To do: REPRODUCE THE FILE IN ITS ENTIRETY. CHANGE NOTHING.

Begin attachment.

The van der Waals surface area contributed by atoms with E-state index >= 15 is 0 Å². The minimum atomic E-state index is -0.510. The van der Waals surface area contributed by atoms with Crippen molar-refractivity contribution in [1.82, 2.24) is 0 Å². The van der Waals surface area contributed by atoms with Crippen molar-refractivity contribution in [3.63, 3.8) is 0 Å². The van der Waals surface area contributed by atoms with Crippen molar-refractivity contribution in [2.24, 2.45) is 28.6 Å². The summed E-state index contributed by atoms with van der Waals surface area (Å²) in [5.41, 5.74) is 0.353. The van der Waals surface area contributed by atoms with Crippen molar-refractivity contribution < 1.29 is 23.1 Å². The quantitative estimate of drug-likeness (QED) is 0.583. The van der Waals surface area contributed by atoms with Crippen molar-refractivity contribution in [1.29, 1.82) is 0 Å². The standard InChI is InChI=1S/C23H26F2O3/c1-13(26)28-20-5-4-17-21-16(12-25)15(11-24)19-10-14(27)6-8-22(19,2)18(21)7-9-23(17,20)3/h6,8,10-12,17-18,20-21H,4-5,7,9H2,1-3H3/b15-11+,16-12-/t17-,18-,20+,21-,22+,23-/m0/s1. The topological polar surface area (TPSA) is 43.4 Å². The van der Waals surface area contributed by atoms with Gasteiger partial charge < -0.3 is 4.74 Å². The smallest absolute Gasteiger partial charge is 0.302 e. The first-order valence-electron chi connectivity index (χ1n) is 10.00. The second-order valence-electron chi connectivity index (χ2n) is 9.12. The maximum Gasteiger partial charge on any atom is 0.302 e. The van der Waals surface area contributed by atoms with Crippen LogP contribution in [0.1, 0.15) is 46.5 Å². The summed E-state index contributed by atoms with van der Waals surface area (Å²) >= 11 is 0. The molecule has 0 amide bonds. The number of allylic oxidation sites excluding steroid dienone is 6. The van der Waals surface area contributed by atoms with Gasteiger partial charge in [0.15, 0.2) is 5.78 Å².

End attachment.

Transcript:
The van der Waals surface area contributed by atoms with E-state index >= 15 is 0 Å². The minimum atomic E-state index is -0.510. The van der Waals surface area contributed by atoms with Crippen molar-refractivity contribution in [1.82, 2.24) is 0 Å². The van der Waals surface area contributed by atoms with Crippen molar-refractivity contribution in [3.63, 3.8) is 0 Å². The van der Waals surface area contributed by atoms with Crippen molar-refractivity contribution in [2.24, 2.45) is 28.6 Å². The summed E-state index contributed by atoms with van der Waals surface area (Å²) in [5.41, 5.74) is 0.353. The van der Waals surface area contributed by atoms with Crippen molar-refractivity contribution < 1.29 is 23.1 Å². The quantitative estimate of drug-likeness (QED) is 0.583. The van der Waals surface area contributed by atoms with Crippen molar-refractivity contribution in [1.29, 1.82) is 0 Å². The standard InChI is InChI=1S/C23H26F2O3/c1-13(26)28-20-5-4-17-21-16(12-25)15(11-24)19-10-14(27)6-8-22(19,2)18(21)7-9-23(17,20)3/h6,8,10-12,17-18,20-21H,4-5,7,9H2,1-3H3/b15-11+,16-12-/t17-,18-,20+,21-,22+,23-/m0/s1. The topological polar surface area (TPSA) is 43.4 Å². The van der Waals surface area contributed by atoms with Gasteiger partial charge < -0.3 is 4.74 Å². The smallest absolute Gasteiger partial charge is 0.302 e. The first-order valence-electron chi connectivity index (χ1n) is 10.00. The second-order valence-electron chi connectivity index (χ2n) is 9.12. The maximum Gasteiger partial charge on any atom is 0.302 e. The van der Waals surface area contributed by atoms with Crippen LogP contribution in [0.1, 0.15) is 46.5 Å². The summed E-state index contributed by atoms with van der Waals surface area (Å²) >= 11 is 0. The molecule has 0 amide bonds. The number of allylic oxidation sites excluding steroid dienone is 6. The van der Waals surface area contributed by atoms with Gasteiger partial charge in [0.15, 0.2) is 5.78 Å².